Nothing says “premium” like a tiny, not-so-clean-looking storefront on Sixth Ave. There is probably more urine per square inch on this block than the porta-potty corral at Coachella. Not quite what you’re looking for when seeking out an awesome raw fish experience.
The thing is, MakiMaki does its best to overcome its less-than-prime situation and provide those “premium Japanese rolls” in a very Japanese joint. A take-out-only, sparse space of blonde wood, black and white octopus images on a white wall and a stark, glass case with some neatly laid out salmon and tuna sushi bricks.
But, honestly, you’re going to spend a grand total of 90 seconds in this space, so it could, in theory, be a dark cave piled high with bat guano and you’d still eat their rolls if they were good enough. In order to make the experience as grab-n-go as possible, MakiMaki keeps the menu simple. There are sixteen rolls that you can order as either hand rolls, or the traditional cut up roll. I would typically go for cut up rolls, but went with the hand roll because I was feeling frisky and hand rollish.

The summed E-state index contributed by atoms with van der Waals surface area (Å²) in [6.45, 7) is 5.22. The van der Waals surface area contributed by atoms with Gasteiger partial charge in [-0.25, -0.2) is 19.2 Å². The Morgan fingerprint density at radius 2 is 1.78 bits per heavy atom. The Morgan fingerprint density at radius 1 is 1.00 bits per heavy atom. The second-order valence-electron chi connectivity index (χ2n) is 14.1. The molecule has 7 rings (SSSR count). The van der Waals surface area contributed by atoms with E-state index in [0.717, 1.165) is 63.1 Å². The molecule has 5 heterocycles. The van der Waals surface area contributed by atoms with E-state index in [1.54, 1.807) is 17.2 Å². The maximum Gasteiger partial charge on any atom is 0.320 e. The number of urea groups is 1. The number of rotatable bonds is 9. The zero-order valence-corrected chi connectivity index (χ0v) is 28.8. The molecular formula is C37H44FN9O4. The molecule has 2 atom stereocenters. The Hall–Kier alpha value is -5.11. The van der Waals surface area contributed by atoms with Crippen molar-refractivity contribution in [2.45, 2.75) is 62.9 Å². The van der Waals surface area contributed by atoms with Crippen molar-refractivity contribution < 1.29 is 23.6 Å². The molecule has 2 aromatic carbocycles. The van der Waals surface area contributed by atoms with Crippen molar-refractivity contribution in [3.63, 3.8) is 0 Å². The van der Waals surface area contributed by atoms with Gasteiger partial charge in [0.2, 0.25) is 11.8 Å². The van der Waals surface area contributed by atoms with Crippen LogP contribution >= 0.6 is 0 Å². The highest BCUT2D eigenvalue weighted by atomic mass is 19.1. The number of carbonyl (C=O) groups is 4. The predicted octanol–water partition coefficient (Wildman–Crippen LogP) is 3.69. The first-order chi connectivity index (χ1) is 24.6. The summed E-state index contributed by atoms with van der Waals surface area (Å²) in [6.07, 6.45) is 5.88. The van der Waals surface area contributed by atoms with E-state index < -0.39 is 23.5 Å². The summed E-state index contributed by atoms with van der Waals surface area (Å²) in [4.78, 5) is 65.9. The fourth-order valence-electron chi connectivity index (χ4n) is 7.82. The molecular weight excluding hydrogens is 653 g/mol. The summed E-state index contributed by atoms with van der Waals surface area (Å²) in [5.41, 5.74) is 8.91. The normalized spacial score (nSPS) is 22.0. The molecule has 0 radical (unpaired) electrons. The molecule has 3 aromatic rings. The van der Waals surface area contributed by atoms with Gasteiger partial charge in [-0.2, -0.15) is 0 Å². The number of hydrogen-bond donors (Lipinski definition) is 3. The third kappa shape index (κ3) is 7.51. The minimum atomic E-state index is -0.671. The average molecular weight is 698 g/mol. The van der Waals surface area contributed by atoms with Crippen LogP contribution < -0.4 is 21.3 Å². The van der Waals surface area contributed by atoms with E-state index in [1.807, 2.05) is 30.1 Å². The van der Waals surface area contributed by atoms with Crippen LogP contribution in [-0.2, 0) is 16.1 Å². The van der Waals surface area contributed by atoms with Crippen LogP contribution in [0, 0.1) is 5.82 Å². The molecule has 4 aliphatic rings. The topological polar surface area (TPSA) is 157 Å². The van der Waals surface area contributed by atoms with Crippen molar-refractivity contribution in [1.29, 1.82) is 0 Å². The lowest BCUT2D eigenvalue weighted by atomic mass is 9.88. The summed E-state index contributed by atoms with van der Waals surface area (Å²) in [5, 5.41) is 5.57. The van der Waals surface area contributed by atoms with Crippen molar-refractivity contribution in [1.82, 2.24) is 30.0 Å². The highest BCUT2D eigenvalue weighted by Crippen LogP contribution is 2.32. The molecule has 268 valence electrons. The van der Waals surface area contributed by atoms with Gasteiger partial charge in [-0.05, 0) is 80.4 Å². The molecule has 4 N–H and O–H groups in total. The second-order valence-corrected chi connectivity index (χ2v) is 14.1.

So I went with an eel avocado roll. And a salmon avocado roll. Typically those rolls are $6.00 each. To make you feel better about paying $12 for two rolls, MakiMaki has this proprietary plastic packaging for each roll that somehow incorporates the wrapping in the roll itself in order to keep it shaped and crisp. You have to actually read instructions on how to unfurl the wrapping and disentangle it from your roll. It’s honestly pretty cool. And works great, as my seaweed was still super-crisp and the roll itself looked like an Instagram dream.
What was good? Well, that funky packaging. And the chunks of sushi fish were fresh, the rice cooked well and the overall experience a cornucopia of saltiness and great textures. But it is not a lot of food. To get enough to be a real “meal,” you’d probably need at least three of those hand rolls. That’s $18 before tax. Which isn’t really great for lunch. Granted, two doesn’t make you feel like a total pig and the approach is very clean and what one could theoretically call “healthy.” But not really. But you can fool yourself into thinking so. It’s West Elm sushi for the masses, but sometimes that’s just fine.